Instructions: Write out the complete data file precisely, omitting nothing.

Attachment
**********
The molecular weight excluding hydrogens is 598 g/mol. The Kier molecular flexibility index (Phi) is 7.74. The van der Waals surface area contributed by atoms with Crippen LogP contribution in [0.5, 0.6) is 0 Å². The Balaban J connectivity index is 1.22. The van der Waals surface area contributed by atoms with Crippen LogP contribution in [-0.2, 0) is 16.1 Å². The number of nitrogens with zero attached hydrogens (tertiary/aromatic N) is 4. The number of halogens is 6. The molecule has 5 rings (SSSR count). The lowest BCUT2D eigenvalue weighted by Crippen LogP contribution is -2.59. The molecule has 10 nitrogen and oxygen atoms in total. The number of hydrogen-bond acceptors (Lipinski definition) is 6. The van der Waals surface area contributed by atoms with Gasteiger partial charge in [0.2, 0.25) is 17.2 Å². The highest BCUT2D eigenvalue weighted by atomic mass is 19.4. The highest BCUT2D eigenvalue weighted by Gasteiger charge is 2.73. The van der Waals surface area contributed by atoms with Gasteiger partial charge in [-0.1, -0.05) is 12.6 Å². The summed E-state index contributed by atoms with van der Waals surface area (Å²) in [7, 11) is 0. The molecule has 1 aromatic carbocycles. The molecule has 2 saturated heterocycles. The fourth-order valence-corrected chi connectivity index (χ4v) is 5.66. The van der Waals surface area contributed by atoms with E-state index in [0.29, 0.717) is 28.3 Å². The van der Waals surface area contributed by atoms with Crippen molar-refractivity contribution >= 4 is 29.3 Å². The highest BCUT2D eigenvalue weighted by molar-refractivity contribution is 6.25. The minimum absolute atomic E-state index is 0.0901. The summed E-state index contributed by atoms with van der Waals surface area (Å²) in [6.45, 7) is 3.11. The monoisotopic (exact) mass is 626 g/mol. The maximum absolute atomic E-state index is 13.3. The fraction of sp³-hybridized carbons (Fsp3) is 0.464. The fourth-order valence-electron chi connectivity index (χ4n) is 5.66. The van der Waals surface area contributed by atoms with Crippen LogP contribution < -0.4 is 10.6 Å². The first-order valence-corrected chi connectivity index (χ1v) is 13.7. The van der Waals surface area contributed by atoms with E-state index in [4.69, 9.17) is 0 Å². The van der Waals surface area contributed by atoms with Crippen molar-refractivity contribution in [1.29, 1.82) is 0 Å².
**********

The molecular weight excluding hydrogens is 598 g/mol. The Kier molecular flexibility index (Phi) is 7.74. The van der Waals surface area contributed by atoms with Crippen LogP contribution in [0.5, 0.6) is 0 Å². The Balaban J connectivity index is 1.22. The van der Waals surface area contributed by atoms with Crippen LogP contribution in [-0.2, 0) is 16.1 Å². The number of nitrogens with zero attached hydrogens (tertiary/aromatic N) is 4. The number of halogens is 6. The molecule has 5 rings (SSSR count). The lowest BCUT2D eigenvalue weighted by Crippen LogP contribution is -2.59. The molecule has 10 nitrogen and oxygen atoms in total. The number of hydrogen-bond acceptors (Lipinski definition) is 6. The van der Waals surface area contributed by atoms with Gasteiger partial charge in [0.2, 0.25) is 17.2 Å². The highest BCUT2D eigenvalue weighted by atomic mass is 19.4. The highest BCUT2D eigenvalue weighted by Gasteiger charge is 2.73. The van der Waals surface area contributed by atoms with Gasteiger partial charge in [-0.1, -0.05) is 12.6 Å². The summed E-state index contributed by atoms with van der Waals surface area (Å²) in [7, 11) is 0. The molecule has 1 aromatic carbocycles. The molecule has 2 saturated heterocycles. The fourth-order valence-corrected chi connectivity index (χ4v) is 5.66. The van der Waals surface area contributed by atoms with E-state index in [0.29, 0.717) is 28.3 Å². The van der Waals surface area contributed by atoms with Crippen molar-refractivity contribution >= 4 is 29.3 Å². The highest BCUT2D eigenvalue weighted by molar-refractivity contribution is 6.25. The minimum absolute atomic E-state index is 0.0901. The summed E-state index contributed by atoms with van der Waals surface area (Å²) in [6.45, 7) is 3.11. The monoisotopic (exact) mass is 626 g/mol. The maximum absolute atomic E-state index is 13.3. The fraction of sp³-hybridized carbons (Fsp3) is 0.464. The fourth-order valence-electron chi connectivity index (χ4n) is 5.66. The van der Waals surface area contributed by atoms with Crippen LogP contribution < -0.4 is 10.6 Å². The first-order valence-corrected chi connectivity index (χ1v) is 13.7. The van der Waals surface area contributed by atoms with E-state index in [4.69, 9.17) is 0 Å². The van der Waals surface area contributed by atoms with Crippen molar-refractivity contribution in [1.29, 1.82) is 0 Å².